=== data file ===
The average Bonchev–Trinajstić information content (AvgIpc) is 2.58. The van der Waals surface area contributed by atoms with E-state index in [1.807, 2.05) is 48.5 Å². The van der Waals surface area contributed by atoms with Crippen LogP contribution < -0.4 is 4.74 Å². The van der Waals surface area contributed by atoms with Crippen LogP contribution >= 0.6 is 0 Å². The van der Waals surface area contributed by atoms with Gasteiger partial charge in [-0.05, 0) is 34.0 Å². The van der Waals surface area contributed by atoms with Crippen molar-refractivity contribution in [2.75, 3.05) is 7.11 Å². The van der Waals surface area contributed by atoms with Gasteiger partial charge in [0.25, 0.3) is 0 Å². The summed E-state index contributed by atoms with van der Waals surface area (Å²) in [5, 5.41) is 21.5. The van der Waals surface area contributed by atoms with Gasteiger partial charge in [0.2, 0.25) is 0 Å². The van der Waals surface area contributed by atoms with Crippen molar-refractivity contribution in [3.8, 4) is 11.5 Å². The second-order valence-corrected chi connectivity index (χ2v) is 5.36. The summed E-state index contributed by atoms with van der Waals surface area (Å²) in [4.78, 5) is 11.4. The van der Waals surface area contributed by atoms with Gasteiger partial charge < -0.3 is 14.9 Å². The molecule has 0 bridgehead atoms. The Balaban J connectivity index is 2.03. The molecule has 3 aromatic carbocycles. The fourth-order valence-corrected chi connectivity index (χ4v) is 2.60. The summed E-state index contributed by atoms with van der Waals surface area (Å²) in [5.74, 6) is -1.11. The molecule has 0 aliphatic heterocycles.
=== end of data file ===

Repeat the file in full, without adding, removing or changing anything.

The average Bonchev–Trinajstić information content (AvgIpc) is 2.58. The van der Waals surface area contributed by atoms with E-state index in [1.807, 2.05) is 48.5 Å². The van der Waals surface area contributed by atoms with Crippen LogP contribution < -0.4 is 4.74 Å². The van der Waals surface area contributed by atoms with Crippen LogP contribution >= 0.6 is 0 Å². The van der Waals surface area contributed by atoms with Gasteiger partial charge in [-0.05, 0) is 34.0 Å². The van der Waals surface area contributed by atoms with Crippen molar-refractivity contribution in [2.75, 3.05) is 7.11 Å². The van der Waals surface area contributed by atoms with Gasteiger partial charge in [0.25, 0.3) is 0 Å². The summed E-state index contributed by atoms with van der Waals surface area (Å²) in [5, 5.41) is 21.5. The van der Waals surface area contributed by atoms with Gasteiger partial charge in [0.2, 0.25) is 0 Å². The van der Waals surface area contributed by atoms with Crippen molar-refractivity contribution in [3.8, 4) is 11.5 Å². The second-order valence-corrected chi connectivity index (χ2v) is 5.36. The summed E-state index contributed by atoms with van der Waals surface area (Å²) in [4.78, 5) is 11.4. The van der Waals surface area contributed by atoms with Gasteiger partial charge < -0.3 is 14.9 Å². The molecule has 0 bridgehead atoms. The Balaban J connectivity index is 2.03. The molecule has 3 aromatic carbocycles. The fourth-order valence-corrected chi connectivity index (χ4v) is 2.60. The summed E-state index contributed by atoms with van der Waals surface area (Å²) in [5.74, 6) is -1.11. The molecule has 0 aliphatic heterocycles.